Hawaii Mom Blog: Star of Honolulu's Early Bird Whale Watch Breakfast Cruise




February 2, 2016

Star of Honolulu's Early Bird Whale Watch Breakfast Cruise

Every year, from November to May, Hawaii's ocean is greeted with visitors that average 50 feet in length and weigh up to 100,000 pounds.  

These visitors are the endangered humpback whales, which migrate towards the island's warmer waters during the winter to mate and breed.

Our family was excited to get a glimpse of these majestic creatures while aboard the Star of Honolulu.

The Star of Honolulu offers several type of whale watch cruises, and our family went on the Early Bird Whale Watch & Breakfast Cruise.

At 8am our family checked in at the Star of Honolulu reservations office at Aloha Tower Pier 8 and received tags to stick onto our clothing (the Star of Honolulu staff is able to identify between guests who purchased breakfast and those who didn't by the color/shape of the tags), we boarded the 232-foot long vessel, took a family photo, and were seated on Deck 1.

We were the first ones onboard, and the first ones to get into the breakfast buffet line!

The breakfast spread included eggs, sausage, rice, fruit, muffins, poi rolls, cereal, and beverages.

Soft drinks and alcoholic beverages were also available for purchase.  

At 8:45am, the Star of Honolulu started its way out into the ocean, and the Captain and trained Naturalist Crew went over some information, such as the use of the clock system to announce whale sightings.
My son volunteered to help hold a rope which was meant to portray the length of whales
Once the crew completed the announcements, guests were free to explore the four walk-around decks and 60-foot high observation deck while waiting for the sight of whales, and they could also check out some of the whale displays.

Not too long after we headed out, we spotted a mother whale and her calf in the distance. The captain announced on the loudspeaker what position the whales were, and everyone quickly went to that area of the boat.

We saw the mommy and calf surface quite a bit (excuse the photos - I seriously need to invest in a zoom lens!), while information was relayed via recording or one of the crew members (e.g. how much the calf weighs, how long they can stay underwater, etc.).  We watched them blow, round out (the "humping" of the whale as it dives underwater) and pec slap (slapping the water with the pectoral fin).

Of course I (and I'm sure others) would have loved to see the whales breach or even come out of the water a bit more so we could get a better look (and it's illegal to approach humpback whales within 100 yards, thus we were unable to get a closer look), but it was exciting nonetheless.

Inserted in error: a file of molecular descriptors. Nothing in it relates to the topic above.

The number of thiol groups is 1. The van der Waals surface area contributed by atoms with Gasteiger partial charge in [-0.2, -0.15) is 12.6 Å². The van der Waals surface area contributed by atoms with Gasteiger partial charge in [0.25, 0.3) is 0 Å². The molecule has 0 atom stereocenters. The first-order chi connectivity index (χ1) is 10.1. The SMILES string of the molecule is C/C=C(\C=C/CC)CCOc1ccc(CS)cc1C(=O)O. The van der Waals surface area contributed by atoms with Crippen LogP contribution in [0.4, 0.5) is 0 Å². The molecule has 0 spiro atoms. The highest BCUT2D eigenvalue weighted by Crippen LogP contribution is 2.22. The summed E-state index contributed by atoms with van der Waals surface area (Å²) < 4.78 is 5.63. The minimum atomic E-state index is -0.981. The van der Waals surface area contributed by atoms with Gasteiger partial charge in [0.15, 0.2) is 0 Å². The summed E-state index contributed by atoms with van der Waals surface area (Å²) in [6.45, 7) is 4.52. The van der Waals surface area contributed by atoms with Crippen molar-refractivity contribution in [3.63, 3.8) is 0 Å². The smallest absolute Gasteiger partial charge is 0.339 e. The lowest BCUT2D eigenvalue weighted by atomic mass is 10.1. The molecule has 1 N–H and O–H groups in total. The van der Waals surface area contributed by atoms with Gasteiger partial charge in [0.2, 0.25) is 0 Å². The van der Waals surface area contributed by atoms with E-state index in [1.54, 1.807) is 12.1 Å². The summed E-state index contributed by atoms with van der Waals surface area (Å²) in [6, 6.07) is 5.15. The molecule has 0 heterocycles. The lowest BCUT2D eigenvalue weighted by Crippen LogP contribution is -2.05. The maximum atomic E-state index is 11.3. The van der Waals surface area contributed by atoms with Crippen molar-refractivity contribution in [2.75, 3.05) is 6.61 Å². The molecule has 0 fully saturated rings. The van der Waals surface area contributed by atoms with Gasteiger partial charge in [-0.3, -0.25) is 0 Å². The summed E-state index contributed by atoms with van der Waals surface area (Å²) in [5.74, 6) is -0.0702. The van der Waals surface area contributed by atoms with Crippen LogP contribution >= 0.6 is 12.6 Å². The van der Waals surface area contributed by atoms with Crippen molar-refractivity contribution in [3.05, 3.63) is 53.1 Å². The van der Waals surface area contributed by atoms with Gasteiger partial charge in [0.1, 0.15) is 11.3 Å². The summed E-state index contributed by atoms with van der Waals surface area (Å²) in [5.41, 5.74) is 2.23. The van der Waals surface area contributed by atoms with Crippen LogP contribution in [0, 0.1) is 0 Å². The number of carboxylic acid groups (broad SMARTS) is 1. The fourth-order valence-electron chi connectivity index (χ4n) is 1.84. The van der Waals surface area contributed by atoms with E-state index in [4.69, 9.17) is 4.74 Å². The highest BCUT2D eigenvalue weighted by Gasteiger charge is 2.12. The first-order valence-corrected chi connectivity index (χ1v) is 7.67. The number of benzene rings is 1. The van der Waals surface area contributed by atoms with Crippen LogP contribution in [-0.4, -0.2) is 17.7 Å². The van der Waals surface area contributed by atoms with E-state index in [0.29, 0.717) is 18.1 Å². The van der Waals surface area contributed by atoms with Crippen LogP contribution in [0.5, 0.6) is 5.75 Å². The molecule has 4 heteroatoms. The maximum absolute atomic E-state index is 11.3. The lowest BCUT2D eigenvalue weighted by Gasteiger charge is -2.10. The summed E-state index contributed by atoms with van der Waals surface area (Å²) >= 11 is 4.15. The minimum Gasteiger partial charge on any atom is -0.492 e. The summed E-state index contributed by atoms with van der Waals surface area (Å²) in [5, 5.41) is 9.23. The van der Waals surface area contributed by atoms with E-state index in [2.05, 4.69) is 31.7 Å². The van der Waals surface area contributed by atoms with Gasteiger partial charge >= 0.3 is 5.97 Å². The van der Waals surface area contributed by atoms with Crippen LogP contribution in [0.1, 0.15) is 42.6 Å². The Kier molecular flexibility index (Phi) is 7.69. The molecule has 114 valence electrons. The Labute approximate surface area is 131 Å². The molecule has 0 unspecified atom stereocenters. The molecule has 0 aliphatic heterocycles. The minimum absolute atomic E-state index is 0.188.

Every time the whales surfaced the excitement was contagious.  There was a collective "Wow!" from the guests on board, while cameras clicked away.

After a while, we cruised further East, as the Captain had advised he was made aware of a pod of whales in that direction, but unfortunately we didn't see any other whales.

If for some reason you don't see any whales at all while on one of the cruises, the Star of Honolulu offers a "Whale Guarantee," in which you will receive a "Whale Check" voucher for a future whale watching cruise.

Although it would've been nice to see more whales, it was really a treat to observe the mother whale and her calf.

It was also really nice to be out on the open ocean.  The views were just incredible!

For those wondering about motion sickness - the cruise was really smooth.  Three types of stabilizers create a comfortable, stable environment to whale watch, and the entire 2-hour cruise was very enjoyable (for those who are prone to motion sickness, the Star of Honolulu offers ginger pills onboard).

The Star of Honolulu Early Bird Whale Watch Breakfast Cruise was a treat for the entire family. And great news for families - Star of Honolulu offers a Kids Cruise Free special, in which one child (ages 3-11) cruise for free per paid adult (meals and transportation are additional).

What an exciting way to start the day - watching whales aboard the Star of Honolulu!

For more information on the Star of Honolulu's cruises, click here or call (808) 983-STAR (7827) or Toll Free 1-800-334-6191.
Mahalo to the Star of Honolulu for my hosted cruise.

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